Ocean Colour Scene on 90s Antics, Nostalgia and Music Today

This interview was conducted on behalf of the now-defunct GiggingNI in 2017.

Ahead of the band’s Belfast gig at Custom House Square on 25 thAugust, GiggingNI caught up with Ocean Colour Scene ‘s vocalist and guitarist, Simon Fowler . Ranking high among the bands most synonymous with the Britpop era in the 90s, the Ocean Colour Scene frontman has rubbed shoulders with the likes of the Gallagher brothers and even collaborated with Paul Weller, the Modfather himself.

To celebrate the 20 thanniversary of their magnum opus, Moseley Shoals, the Birmingham natives are taking their album on the road to play it in full. Boasting 92 weeks on chart and four Top Ten singles, it’ll make for a show not to be missed. Simon Fowler talks 90s antics, nostalgia and the music industry today…

What is your earliest memory of music? What inspired you to start a band and become a musician?

My earliest memories of music would be from very early family singles, which would be songs from the late fifties and sixties. Songs like ‘Speedy Gonzales’ [Pat Boone track from 1962] and ‘Seven Little Girls (Sitting in the Back Seat)’ [1959 single by Paul Evans and The Avons] — and I remember popular children’s songs from the time, too. But my first proper love of music came from The Beatles as a child, and I’ve loved them ever since. I’ve always wanted to be in The Beatles! As for starting Ocean Colour Scene, I simply wanted to be in a band and I liked the idea of it. I got really into The Beatles, and Neil Young was a huge influence on me as a young guitar player, as well as The Velvet Underground and David Bowie.

You play Belsonic festival in Custom House Square on 25thAugust, and you last played here at the Limelight last year, so what are you looking forward to most about coming back? Do you have any particular memories of playing Belfast?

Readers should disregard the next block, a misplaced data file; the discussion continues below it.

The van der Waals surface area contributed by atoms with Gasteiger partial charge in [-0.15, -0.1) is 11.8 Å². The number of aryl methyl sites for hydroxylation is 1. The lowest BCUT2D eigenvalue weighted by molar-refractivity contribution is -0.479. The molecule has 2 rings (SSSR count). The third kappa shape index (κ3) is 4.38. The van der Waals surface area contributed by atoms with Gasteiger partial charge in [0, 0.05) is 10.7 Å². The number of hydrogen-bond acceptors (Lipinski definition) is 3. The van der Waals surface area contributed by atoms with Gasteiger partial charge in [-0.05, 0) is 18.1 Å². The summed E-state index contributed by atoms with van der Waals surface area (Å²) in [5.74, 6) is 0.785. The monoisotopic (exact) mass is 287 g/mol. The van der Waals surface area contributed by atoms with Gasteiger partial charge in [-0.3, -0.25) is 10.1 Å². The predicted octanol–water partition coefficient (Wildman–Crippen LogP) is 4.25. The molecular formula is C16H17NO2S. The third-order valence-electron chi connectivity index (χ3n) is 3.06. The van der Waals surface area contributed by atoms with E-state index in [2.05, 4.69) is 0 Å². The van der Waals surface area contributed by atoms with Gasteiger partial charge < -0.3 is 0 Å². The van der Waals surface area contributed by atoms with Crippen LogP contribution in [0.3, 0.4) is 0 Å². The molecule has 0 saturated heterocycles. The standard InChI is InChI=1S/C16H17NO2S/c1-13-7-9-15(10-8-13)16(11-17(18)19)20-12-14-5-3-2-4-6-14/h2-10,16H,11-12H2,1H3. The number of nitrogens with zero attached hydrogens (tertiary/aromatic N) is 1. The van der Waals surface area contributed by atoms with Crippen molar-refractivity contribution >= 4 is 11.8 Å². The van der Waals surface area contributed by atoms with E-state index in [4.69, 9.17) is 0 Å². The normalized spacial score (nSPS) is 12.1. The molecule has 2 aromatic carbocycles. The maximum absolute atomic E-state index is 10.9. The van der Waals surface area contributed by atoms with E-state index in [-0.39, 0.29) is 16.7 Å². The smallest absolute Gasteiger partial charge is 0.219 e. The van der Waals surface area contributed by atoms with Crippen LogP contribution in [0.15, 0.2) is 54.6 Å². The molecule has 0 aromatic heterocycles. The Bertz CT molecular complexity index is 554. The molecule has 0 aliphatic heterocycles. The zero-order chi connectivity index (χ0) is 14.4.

A pint and a bowl of stew at The Crown, it’s one of the most beautiful pubs in the world. We’re playing an outdoor gig in Belfast, aren’t we? I like playing those sorts of concerts — outdoors in city squares — they feel less pressure, in a way. We’re supported by The Coral, a Liverpool band.

How have the Moseley Shoals anniversary shows been so far? There have been sold out gigs and it’s also the band’s first time playing in Australia and New Zealand.

We’ve been doing the Moseley Shoals thing for the past year, and it’s great. People really do like it, and it takes them back twenty years to school or college, their girlfriends are now their wives. It’s quite an important thing for people; they’ve really gone for it, out enjoying the concerts. That’s what we’re there for really, isn’t it?

The band rose to fame in the 90s at the height of the Britpop phenomenon, with Moseley Shoals having sold a million copies by the end of 1996 and later reaching #1 — what was it like to be among the most iconic bands of the era, along with Oasis, Blur, Pulp, Suede? Does the album feel 20 years old?

It was fantastic — it really was! [laughs] I mean, it was all illegal and naughty, but it was great. It was one of the great times together really. But like all parties, it has to end and you have to come back to earth and there’s a stain on the carpet. Does the album feel twenty years old? That’s a really difficult one — how did it feel twenty years ago? How does something twenty years old feel?[Pauses] Sometimes it does and sometimes it doesn’t, it’s almost too hard to say.

Having played to crowds of 250,000+ supporting Oasis at Knebworth, yet also headlining shows such as your upcoming one at Custom House Square, how do massive stadium crowds compare to smaller festival venues?